The State of Texas will spend $7 million over the next two years to establish 30 telemedicine sites that will give Medicaid patients access to pediatricians.
About 6,000 patients of the Buffalo Medical Group have signed up for online access of their medical information in the past year. Epic MyChart costs the practice twenty cents per patient per month. Administrators are fans because they believe it provides patients better control over their health.
The folks at InteGreat let us know their EHR version 6.3 just received CCHIT 2008 ambulatory EHR certification. CCHIT bestowed 2008 certification to 14 products in June, bringing the total number to almost 70. Just suppose that the ONC does not make CCHIT certification a requirement to secure stimulus funds. Will there be as many products seeking certification for 2010?
Pentucket Medical Associates (MA) rolls out GE Centricity EMR in a remotely-hosted environment utilizing virtualization applications. Global Data Systems is hosting the Centricty software using InstallFree Bridge virtualization technology. Pentucket is a 400-provider, five-location multi-specialty group.
The AMA notes that more and more doctors are Tweeting, typically to extend their Web presence, enhance patient communication, expand their marketing efforts, and/or to communicate with their colleagues. Like most users, physicians tend to stop regular Tweeting within 30 days of creating an account. Will Twitter become a standard aspect of practicing medicine in the 21st century, or is it just a fad? The jury is still out.
A week-long computer glitch at Ohio’s state medical board kept 5,000 physicians from renewing their licenses online by the June 30 due date, forcing them to drive to Columbus to avoid having their licenses lapse. The medical board has extended the deadline by a week for those who weren’t able to renew.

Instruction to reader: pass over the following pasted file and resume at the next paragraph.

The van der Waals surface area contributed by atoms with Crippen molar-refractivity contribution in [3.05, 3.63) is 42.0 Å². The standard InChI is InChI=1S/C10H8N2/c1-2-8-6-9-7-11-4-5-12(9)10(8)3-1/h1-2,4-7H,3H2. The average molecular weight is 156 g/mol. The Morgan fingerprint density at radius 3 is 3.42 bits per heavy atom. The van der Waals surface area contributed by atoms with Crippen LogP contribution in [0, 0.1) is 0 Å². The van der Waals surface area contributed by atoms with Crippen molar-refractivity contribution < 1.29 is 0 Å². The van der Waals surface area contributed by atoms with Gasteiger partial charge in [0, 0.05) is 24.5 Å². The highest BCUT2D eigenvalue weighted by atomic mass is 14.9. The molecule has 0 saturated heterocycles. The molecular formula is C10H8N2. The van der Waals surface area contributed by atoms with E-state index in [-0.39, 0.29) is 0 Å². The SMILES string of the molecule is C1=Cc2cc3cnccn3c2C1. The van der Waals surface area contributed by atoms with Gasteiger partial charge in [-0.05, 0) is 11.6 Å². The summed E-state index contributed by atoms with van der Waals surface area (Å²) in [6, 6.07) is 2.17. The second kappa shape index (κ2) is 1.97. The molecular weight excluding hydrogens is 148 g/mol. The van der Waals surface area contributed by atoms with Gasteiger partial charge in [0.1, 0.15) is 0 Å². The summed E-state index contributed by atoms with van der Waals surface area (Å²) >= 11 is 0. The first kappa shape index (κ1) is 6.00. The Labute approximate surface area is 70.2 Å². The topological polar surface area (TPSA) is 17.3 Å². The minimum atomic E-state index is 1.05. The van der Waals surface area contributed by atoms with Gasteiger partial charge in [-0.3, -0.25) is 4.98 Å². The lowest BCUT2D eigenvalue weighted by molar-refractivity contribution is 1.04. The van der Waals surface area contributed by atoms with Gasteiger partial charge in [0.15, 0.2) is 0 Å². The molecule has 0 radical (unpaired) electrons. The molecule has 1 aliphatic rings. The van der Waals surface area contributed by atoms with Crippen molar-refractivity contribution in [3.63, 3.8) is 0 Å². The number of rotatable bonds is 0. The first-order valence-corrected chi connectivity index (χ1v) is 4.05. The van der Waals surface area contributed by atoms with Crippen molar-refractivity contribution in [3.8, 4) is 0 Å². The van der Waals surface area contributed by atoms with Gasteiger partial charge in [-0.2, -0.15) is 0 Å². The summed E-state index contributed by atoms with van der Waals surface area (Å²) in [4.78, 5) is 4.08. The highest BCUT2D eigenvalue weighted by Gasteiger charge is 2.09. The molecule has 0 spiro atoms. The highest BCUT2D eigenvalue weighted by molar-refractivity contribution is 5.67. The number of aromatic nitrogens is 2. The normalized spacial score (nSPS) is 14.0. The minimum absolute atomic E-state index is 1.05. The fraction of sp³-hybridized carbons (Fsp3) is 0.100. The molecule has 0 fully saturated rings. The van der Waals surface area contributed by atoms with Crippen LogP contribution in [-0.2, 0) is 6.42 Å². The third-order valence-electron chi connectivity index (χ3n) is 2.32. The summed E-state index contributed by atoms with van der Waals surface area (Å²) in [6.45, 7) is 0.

I had my own computer glitch Tuesday. We are working on several new interviews with interesting HIT folks for HIStalk Practice and HIStalk. My recording software failed me in a very compelling interview with a physician who offered some excellent insights on using technology to improve quality of care. I’m hoping he’ll forgive me and give me a chance for a “do-over” so readers can learn his views on software usability, making better use of practice management software tools, and CCHIT certification (hint: he thinks it is irrelevant and unnecessary).
Three western NY health insurers hire HEATHeLINK to implement a program to get 500 physicians on EMR within the next three years. HEALTHeLINK will help select the vendor software packages that physicians can choose from and guide them through implementation.
In New York City, over 1,100 physicians are now participating in the city’s Primary Care Information Project (PCIP). Over $20 million in city, state, and federal monies have already been spent to subsidize eClinicalWorks systems for doctors serving Medicaid patients and the uninsured. Several hundred providers more are in the pipeline awaiting implementation.
Here’s a new service that leverages the growing telemedicine trend. DoctorsonDemand.com allows patients to connect with available doctors for short virtual visits via phone or the Internet. Patients are required to have an initial in-person visit with a participating doctor before being eligible for a Tele-Consult. Patients are billed $35 for each virtual visit.
The Children’s Hospital of Denver names Navicure the exclusive clearinghouse program for its PedsConnect program. PedsConnect is an integrated EHR/PM solution offered by Epic for use by pediatric providers in Colorado.
An overnight security guard at a Dallas orthopedic clinic is arrested for hacking into one of the practice’s computer and downloading malicious code in hopes of launching a massive computer attack by July 4, which the guard calls “Devil’s Day”. He goes by the nick “GhostExodus" when presiding over his hacker group, “Electronik Tribulation Army”.
The hacker actually seems pretty sane compared to this guy. I’m all for DIY projects, but the obvious question here is, “why?”